White Wings Vol I. Fifty Years Of Sail In The New Zealand Trade, 1850 TO 1900
The condition of those who had escaped in the boats was well nigh desperate. Had they known what was in store for them doubtless most of them would have preferred a more merciful death on the burning ship. They had neither water, food, masts, nor sails; and in the starboard lifeboat they had but one oar. "The two boats kept company on the 20th and 21st November," said McDonald at the inquiry; "then it commenced to blow, and we got separated. I whistled and shouted when daylight came, but could see nothing of the other boat. Thirst began to tell severely on all of us. Bentley, who was steering, fell overboard and was drowned. Three men became mad that day, and died. We threw the bodies overboard.
"On the 24th four men died. On the 25th we were reduced to eight, and three of them were out of their minds. Early on the morning of the 26th a boat passed close to us. She was not more than 50 yards away. She was a foreigner. Wepage 64 hailed but got no answer. I think she must have heard us. One more died that day. On the 27th it was squally all round, but we never caught a drop of water, though we tried to. Two more died that day. We threw one overboard, but we were too weak to lift the other. There were then five of us left—two able seamen, one ordinary, and one passenger, and myself. The passenger was out of his mind. All drank sea water. We were dozing when the madman bit my foot. I woke up. We then saw a ship hearing down upon us. It proved to be the British Sceptre, from Calcutta to Dundee. We were taken on board and treated very kindly. I got very bad on board of her. I was very nigh death's door. We had not recovered when we got to St. Helena."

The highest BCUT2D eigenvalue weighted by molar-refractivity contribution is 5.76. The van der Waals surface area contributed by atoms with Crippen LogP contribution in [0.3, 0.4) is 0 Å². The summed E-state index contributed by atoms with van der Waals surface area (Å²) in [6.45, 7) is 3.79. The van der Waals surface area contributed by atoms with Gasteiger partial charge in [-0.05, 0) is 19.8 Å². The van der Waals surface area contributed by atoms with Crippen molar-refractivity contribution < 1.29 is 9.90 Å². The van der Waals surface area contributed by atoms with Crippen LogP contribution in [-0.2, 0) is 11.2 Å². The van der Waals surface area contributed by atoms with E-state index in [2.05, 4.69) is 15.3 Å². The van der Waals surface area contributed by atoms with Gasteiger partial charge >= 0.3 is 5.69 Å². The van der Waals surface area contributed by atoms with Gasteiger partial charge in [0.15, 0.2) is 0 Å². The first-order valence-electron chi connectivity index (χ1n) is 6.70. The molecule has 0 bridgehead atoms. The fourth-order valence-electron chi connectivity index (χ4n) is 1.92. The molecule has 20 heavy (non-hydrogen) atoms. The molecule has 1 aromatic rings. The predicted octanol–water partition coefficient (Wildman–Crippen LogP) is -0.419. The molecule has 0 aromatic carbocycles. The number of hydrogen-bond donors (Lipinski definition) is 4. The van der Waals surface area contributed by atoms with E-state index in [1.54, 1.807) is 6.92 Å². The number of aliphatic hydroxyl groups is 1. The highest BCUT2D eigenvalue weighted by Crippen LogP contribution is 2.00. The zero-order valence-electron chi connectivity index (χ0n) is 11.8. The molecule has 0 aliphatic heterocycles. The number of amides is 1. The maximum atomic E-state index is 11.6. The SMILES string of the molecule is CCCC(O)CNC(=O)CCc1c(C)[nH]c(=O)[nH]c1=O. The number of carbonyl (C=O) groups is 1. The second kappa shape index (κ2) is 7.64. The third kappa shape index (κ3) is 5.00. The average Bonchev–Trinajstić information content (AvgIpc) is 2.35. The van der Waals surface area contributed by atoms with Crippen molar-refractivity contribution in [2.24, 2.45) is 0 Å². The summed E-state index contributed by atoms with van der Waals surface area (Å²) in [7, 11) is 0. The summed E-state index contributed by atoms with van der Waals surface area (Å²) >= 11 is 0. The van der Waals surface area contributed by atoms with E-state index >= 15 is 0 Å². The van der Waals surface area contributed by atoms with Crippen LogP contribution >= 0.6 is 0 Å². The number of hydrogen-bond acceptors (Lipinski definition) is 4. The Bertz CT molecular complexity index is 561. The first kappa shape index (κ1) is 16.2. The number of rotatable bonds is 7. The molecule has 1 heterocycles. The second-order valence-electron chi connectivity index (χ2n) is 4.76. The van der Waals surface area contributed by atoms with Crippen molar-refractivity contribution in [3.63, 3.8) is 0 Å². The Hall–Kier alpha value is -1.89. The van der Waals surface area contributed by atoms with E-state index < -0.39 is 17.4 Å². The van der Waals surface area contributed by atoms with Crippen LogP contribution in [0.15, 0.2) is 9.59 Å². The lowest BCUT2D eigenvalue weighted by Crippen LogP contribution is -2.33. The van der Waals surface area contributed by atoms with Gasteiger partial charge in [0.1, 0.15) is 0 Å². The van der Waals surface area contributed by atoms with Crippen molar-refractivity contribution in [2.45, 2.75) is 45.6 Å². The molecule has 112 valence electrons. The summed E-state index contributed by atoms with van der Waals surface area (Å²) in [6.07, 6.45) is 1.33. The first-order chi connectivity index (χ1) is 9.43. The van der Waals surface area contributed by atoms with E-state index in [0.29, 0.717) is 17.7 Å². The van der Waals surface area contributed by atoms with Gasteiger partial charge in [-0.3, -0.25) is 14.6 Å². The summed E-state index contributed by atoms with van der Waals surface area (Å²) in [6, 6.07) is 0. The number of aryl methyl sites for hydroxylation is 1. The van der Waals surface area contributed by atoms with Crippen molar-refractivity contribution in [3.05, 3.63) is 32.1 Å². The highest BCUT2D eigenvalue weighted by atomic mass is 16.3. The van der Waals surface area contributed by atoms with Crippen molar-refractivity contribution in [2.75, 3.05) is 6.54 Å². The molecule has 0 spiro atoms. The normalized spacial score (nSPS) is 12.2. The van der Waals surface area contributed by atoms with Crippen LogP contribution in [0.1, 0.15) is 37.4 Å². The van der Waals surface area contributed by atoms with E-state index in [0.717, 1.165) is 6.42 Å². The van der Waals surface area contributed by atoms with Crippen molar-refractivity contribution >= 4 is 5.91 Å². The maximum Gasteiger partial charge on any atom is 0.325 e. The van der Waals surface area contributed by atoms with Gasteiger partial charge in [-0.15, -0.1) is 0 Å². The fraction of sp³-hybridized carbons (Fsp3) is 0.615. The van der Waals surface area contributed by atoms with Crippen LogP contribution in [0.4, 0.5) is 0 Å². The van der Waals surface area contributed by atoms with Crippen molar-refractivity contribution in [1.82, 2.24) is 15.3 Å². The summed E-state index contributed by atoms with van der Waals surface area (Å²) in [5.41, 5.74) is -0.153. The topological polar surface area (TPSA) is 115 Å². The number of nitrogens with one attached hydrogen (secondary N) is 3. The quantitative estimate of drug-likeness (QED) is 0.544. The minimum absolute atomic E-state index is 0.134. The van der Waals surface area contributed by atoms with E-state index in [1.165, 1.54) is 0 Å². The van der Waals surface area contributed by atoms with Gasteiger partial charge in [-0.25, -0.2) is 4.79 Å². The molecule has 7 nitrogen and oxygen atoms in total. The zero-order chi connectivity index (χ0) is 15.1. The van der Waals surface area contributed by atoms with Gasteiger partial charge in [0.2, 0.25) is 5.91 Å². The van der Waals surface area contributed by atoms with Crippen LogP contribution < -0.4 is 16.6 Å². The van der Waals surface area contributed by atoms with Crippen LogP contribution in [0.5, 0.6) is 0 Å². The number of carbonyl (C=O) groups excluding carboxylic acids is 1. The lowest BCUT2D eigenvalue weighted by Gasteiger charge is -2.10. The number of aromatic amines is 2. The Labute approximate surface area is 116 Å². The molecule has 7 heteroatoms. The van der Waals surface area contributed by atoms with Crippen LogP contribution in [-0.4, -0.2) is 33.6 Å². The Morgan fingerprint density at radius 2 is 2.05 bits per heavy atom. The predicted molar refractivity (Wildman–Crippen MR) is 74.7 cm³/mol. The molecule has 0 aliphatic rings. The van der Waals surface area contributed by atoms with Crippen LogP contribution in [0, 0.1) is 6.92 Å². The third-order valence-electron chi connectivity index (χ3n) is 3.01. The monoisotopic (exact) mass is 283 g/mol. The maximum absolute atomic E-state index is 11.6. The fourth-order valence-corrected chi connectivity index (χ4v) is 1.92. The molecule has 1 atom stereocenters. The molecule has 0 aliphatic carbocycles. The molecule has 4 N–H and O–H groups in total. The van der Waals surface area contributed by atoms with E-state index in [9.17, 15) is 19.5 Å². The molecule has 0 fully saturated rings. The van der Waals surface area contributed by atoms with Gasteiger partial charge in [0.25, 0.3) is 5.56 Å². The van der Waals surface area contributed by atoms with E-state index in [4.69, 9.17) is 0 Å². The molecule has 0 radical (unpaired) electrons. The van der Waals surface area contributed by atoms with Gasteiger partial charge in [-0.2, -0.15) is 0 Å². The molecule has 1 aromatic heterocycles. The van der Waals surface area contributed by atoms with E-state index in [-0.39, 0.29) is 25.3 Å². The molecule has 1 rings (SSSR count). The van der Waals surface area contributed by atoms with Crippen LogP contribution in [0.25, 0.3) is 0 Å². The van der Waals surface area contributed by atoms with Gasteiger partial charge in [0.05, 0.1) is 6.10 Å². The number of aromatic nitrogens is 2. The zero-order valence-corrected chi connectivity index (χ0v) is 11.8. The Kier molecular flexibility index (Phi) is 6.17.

While some people have remarkable memories for events connected with the ships they travelled on in their youth, other people are woefully astray in their ideas. As I mentioned once before, people on the same vessel will vary in an astonishing manner as to names, times and places, and what happened on the voyage. All they remember is that they came out in such and such a ship. Mr. J. Barr, the librarian at Auckland, tells me that many old people applying for the old age pension have applied to him for the date of the arrival of their ships, so that they could give satisfactory evidence as to age and date of arrival in New Zealand. One of the oddest cases connected with the obtaining of an old age pension, and a queer twist of memory as to the ship, was told me by Mr. Hubert Baillie, of the Wellington Public Library. He says he once had an inquiry from one of the smaller towns as to the date of the loss of the Cospatrick, "as he wished to assist an old lady who was trying to obtain her pension, but could not place the date of her arrival, except that she was one of the survivors of that ill-fated ship!" This is a rather remarkable instance of a person imagining that she took part in a tragedy—a phenomenon not unknown to scientists. The solution is probably given in a letter I received from a correspondent. He writes:—
"While reading over your article in the "Auckland Star", a lady friend came in, to whom I mentioned the story of the lady who thought she had come out on the Cospatrick. My friend mentioned that when in Timaru in the late 70's she had met some ladies named O'Rourke, whose boxes (they had not long arrived from England) were marked passengers by Cospatrick.' It appeared that these ladies had booked passage on the Cospatrick, but by some means were prevented from shipping in that ill-fated boat, and came out by another ship; and were congratulating themselves on having been so stopped. Is it not possible that the lady you mention, or her friends, may have been misled by a similar inscription, which with the lapse of time may now be taken for fact?"
the Cospatrick visited New Zealand on one other occasion only. The previous year, with Captain Elmslie in command, she left London on March 20, and arrived at Dunedin on July 6, 1873, making the passage in 108 days from the docks.